As a thought experiment, assume that the characters within a novel could somehow gain sentience and intelligence, and that their universe, contained within the pages of the book, seems just as real to them as our universe (or "multiverse" if the MWI of quantum mechanics should be correct in fact) does to us (in our higher dimensional time). Unless the author was able and chose to communicate with his or her creations, then by what means would they have to discover the true nature and origin of their existences other than by deducing that whatever logic and order they perceive must have been imposed from without, as to them their universe appears simply to have always been and thus cannot have been created within its own dimension of time?
The alternative would be for them to reason as Dr. Schick and many others do. That is, that their--unbeknownst to them--literary universe simply "just is." In this hypothetical scenario, they would be very wrong; just as I believe Dr. Schick and others are for the reasons I have presented. Dynamic forces cannot exist within a stagnant universe. To argue otherwise would be a contradiction in terms. Therefore, the only logical conclusion is that the dynamic force that forged our now static universe via causes and effects (i.e., the laws of physics) must have come from without.
How then can one account for the creator's origin? How can one avoid an infinite regress of creators? That is what I term the "ultimate mystery" of existence. How can anything exist at all? As incomprehensible as the mystery is, the only answer I can suggest is that somewhere along the line, someone or something "just is," and in his, her or its plane of existence the answer to these questions can be scientifically fathomed as they cannot be here within the logic of our reality.

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Get Creative With Different Essay Styles

School years are never complete without those numerous essay assignments that teachers keep handing out. It is safe to say that a number of students even developed a considerable amount of stress and hair-pulling antics, what with all the demands of original ideas and smooth compositions.
Indeed, it gets old after a time, not to mention extremely difficult, to keep on coming up with creative ideas for an article. One recommended guide then to make all these a little easier on the mind is by browsing the different essay forms. Indeed, by learning the different styles, the student can be steered on the various approaches that one can make in essay writing, thus infusing a fresh angle to the material.
Here are four styles of essay writing:
The narrative approach, as the term implies, recounts a story. It can be a personal incident worthy of retelling, or a fictional experience based on a hyperactive imagination. But whatever the case, the resulting essay demands a rich level of vividness that should capture readers into the story. It is not enough that the readers simply understand the narrative, it should be engaging enough that said readers cannot help but get caught up in the drama (or the humor) of it all.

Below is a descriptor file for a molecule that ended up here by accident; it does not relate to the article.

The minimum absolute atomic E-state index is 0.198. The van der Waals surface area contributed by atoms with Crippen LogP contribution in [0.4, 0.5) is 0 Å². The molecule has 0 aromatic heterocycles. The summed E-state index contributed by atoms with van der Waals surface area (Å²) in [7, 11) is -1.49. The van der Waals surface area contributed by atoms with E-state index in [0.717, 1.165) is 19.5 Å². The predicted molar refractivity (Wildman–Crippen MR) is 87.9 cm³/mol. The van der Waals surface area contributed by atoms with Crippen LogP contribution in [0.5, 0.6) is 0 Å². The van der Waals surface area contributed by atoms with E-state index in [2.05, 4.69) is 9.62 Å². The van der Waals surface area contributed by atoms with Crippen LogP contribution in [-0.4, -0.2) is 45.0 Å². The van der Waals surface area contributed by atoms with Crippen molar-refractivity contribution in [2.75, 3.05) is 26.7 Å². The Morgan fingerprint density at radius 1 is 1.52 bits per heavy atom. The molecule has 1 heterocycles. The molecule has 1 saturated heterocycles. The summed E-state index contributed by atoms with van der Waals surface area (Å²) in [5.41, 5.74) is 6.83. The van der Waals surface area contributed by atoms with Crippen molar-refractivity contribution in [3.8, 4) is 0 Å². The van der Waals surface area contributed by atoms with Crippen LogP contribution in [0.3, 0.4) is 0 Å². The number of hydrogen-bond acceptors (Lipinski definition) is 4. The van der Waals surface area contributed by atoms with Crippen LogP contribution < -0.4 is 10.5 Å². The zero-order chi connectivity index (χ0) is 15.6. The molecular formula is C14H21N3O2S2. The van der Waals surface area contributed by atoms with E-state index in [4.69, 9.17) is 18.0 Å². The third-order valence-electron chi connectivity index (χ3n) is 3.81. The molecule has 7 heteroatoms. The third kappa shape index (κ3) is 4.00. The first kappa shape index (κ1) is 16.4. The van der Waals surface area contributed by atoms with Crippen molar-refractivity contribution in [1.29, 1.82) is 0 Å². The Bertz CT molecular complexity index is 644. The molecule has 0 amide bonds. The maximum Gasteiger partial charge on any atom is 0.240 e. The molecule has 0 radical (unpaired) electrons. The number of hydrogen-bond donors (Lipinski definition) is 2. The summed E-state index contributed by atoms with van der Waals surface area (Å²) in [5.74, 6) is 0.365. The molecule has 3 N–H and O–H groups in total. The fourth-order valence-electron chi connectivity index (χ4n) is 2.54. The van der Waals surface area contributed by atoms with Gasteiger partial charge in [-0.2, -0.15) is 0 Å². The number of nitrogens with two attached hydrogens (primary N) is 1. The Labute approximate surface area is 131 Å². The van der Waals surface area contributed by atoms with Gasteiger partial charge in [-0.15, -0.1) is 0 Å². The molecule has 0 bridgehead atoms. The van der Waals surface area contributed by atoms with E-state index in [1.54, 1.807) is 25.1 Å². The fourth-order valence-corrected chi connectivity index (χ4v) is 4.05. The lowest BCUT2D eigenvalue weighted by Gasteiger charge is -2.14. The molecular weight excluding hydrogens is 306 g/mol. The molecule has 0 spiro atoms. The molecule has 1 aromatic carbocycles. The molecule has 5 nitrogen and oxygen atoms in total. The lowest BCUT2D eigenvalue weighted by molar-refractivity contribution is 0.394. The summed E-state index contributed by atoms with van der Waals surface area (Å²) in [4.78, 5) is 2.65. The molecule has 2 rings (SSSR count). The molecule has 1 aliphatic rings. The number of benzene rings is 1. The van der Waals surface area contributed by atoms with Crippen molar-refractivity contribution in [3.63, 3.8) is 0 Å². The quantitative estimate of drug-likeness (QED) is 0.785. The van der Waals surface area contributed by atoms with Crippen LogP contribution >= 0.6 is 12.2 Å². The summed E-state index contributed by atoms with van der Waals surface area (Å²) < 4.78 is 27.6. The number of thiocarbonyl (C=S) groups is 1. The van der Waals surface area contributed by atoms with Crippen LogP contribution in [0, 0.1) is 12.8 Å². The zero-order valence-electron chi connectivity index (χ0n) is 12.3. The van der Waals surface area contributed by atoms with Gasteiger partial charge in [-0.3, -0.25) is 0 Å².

How can this be accomplished? The one great tip is to infuse essays with sensory details. A doggy breath smell, the bittersweet taste of dark chocolates, the red and purple rays of the sunset; these are all graphic descriptions that automatically causes readers to recreate the narration in their heads, thus becoming involved in the storytelling (whether they like it or not).
The comparative essay discusses any two subjects. Relatively, the discussion centers on these two subjects' similarities, or differences, or both. Whereas the writer has full control on whether to lead a biased or impartial discussion, it is still recommended in more formal essays that the objective way of discourse be followed. In this way, readers will also impartially perceive all the positive and negative aspects of both sides.
If the comparative essay is meant for entertainment purposes mostly, then by all means, the writer is allowed to write with all the biases that can be mustered.
Persuasive / Argumentative
There is no mistaking what this type of essay aims to do. But just to stress it further, the persuasive or argumentative essay reasons out key points in order to convince readers toward the writer's point of view.
For this form of essay, the material can go from comical to dead-serious deliveries. Indeed, all writing tones are open for the writer, as long as the article does not lose touch of its primary goal of persuading readers on a certain opinion.
The critical essay tends to be the more solemn of all essay types, and probably the one that requires the most hard work. In this form, the writer focuses on a specific matter, and attempts to nitpick every aspect of that said topic. The analysis normally covers the topic's meaning, methods, objectives, strengths, and weaknesses.
Normally, the critical essay speaks about other creative works. The critique can be about another essay, a film, a book, and a poem, to name a few. From there, the material can begin with a brief overview of what the subject is all about, then followed by the main body of critical points that the writer perceived on the topic at hand.

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The Advertisement I Like the Most

Advertising is one of the key reasons behind the success of any product today. When a product is released, it has to be sold. For the purpose of selling and marketing ease, it has to generate buzz in public, so that the people should notice it, they should talk about it and most important concern is, that they should purchase it.